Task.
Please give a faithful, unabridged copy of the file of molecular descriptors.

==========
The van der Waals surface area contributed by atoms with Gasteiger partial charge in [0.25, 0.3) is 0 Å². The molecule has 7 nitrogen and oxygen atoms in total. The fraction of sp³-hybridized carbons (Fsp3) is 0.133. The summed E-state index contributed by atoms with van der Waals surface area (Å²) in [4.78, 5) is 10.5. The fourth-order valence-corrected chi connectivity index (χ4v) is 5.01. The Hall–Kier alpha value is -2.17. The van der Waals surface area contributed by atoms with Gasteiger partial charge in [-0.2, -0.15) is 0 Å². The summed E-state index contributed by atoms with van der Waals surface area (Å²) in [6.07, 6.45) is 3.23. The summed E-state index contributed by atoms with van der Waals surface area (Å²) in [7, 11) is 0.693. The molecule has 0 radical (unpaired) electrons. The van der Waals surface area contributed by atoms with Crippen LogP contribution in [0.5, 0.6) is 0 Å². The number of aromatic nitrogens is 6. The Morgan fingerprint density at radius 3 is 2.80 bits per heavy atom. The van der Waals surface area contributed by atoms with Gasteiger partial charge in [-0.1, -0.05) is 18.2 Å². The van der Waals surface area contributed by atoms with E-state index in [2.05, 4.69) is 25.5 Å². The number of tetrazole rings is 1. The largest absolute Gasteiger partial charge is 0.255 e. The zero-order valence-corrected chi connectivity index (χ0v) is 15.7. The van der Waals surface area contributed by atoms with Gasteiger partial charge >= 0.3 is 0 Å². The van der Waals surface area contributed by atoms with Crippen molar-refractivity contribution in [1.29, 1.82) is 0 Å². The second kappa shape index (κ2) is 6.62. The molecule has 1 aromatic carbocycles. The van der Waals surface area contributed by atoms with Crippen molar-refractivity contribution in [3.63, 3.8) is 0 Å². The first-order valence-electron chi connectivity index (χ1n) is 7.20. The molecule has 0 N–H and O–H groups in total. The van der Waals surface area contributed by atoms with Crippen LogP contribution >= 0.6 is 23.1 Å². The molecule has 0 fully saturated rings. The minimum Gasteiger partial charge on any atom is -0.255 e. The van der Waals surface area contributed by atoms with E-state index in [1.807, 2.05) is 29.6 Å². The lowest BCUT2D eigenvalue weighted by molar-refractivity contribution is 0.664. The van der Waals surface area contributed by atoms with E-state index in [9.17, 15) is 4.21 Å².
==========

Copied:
The van der Waals surface area contributed by atoms with Gasteiger partial charge in [0.25, 0.3) is 0 Å². The molecule has 7 nitrogen and oxygen atoms in total. The fraction of sp³-hybridized carbons (Fsp3) is 0.133. The summed E-state index contributed by atoms with van der Waals surface area (Å²) in [4.78, 5) is 10.5. The fourth-order valence-corrected chi connectivity index (χ4v) is 5.01. The Hall–Kier alpha value is -2.17. The van der Waals surface area contributed by atoms with Gasteiger partial charge in [-0.2, -0.15) is 0 Å². The summed E-state index contributed by atoms with van der Waals surface area (Å²) in [6.07, 6.45) is 3.23. The summed E-state index contributed by atoms with van der Waals surface area (Å²) in [7, 11) is 0.693. The molecule has 0 radical (unpaired) electrons. The van der Waals surface area contributed by atoms with Crippen LogP contribution in [0.5, 0.6) is 0 Å². The number of aromatic nitrogens is 6. The Morgan fingerprint density at radius 3 is 2.80 bits per heavy atom. The van der Waals surface area contributed by atoms with Gasteiger partial charge in [-0.1, -0.05) is 18.2 Å². The van der Waals surface area contributed by atoms with E-state index in [2.05, 4.69) is 25.5 Å². The number of tetrazole rings is 1. The largest absolute Gasteiger partial charge is 0.255 e. The zero-order valence-corrected chi connectivity index (χ0v) is 15.7. The van der Waals surface area contributed by atoms with Gasteiger partial charge >= 0.3 is 0 Å². The van der Waals surface area contributed by atoms with Crippen molar-refractivity contribution in [1.29, 1.82) is 0 Å². The second kappa shape index (κ2) is 6.62. The molecule has 1 aromatic carbocycles. The van der Waals surface area contributed by atoms with Crippen molar-refractivity contribution in [3.63, 3.8) is 0 Å². The first-order valence-electron chi connectivity index (χ1n) is 7.20. The molecule has 0 N–H and O–H groups in total. The van der Waals surface area contributed by atoms with Crippen LogP contribution >= 0.6 is 23.1 Å². The molecule has 0 fully saturated rings. The minimum Gasteiger partial charge on any atom is -0.255 e. The van der Waals surface area contributed by atoms with E-state index in [1.807, 2.05) is 29.6 Å². The lowest BCUT2D eigenvalue weighted by molar-refractivity contribution is 0.664. The van der Waals surface area contributed by atoms with E-state index in [9.17, 15) is 4.21 Å².